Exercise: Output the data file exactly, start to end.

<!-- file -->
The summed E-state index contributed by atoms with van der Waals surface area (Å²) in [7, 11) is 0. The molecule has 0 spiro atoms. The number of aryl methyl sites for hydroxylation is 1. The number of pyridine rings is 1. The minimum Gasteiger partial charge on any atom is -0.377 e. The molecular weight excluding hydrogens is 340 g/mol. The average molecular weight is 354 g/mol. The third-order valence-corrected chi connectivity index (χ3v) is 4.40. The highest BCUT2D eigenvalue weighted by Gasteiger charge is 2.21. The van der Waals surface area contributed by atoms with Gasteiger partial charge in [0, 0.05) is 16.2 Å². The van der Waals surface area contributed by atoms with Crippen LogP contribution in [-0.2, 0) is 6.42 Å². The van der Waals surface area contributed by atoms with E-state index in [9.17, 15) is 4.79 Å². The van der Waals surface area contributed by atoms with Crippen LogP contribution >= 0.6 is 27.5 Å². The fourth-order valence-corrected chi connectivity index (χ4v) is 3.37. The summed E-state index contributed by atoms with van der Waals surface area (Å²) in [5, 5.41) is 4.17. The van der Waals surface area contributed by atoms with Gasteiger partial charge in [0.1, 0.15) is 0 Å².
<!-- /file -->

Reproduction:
The summed E-state index contributed by atoms with van der Waals surface area (Å²) in [7, 11) is 0. The molecule has 0 spiro atoms. The number of aryl methyl sites for hydroxylation is 1. The number of pyridine rings is 1. The minimum Gasteiger partial charge on any atom is -0.377 e. The molecular weight excluding hydrogens is 340 g/mol. The average molecular weight is 354 g/mol. The third-order valence-corrected chi connectivity index (χ3v) is 4.40. The highest BCUT2D eigenvalue weighted by Gasteiger charge is 2.21. The van der Waals surface area contributed by atoms with Gasteiger partial charge in [0, 0.05) is 16.2 Å². The van der Waals surface area contributed by atoms with Crippen LogP contribution in [-0.2, 0) is 6.42 Å². The van der Waals surface area contributed by atoms with E-state index in [9.17, 15) is 4.79 Å². The van der Waals surface area contributed by atoms with Crippen LogP contribution >= 0.6 is 27.5 Å². The fourth-order valence-corrected chi connectivity index (χ4v) is 3.37. The summed E-state index contributed by atoms with van der Waals surface area (Å²) in [5, 5.41) is 4.17. The van der Waals surface area contributed by atoms with Gasteiger partial charge in [0.1, 0.15) is 0 Å².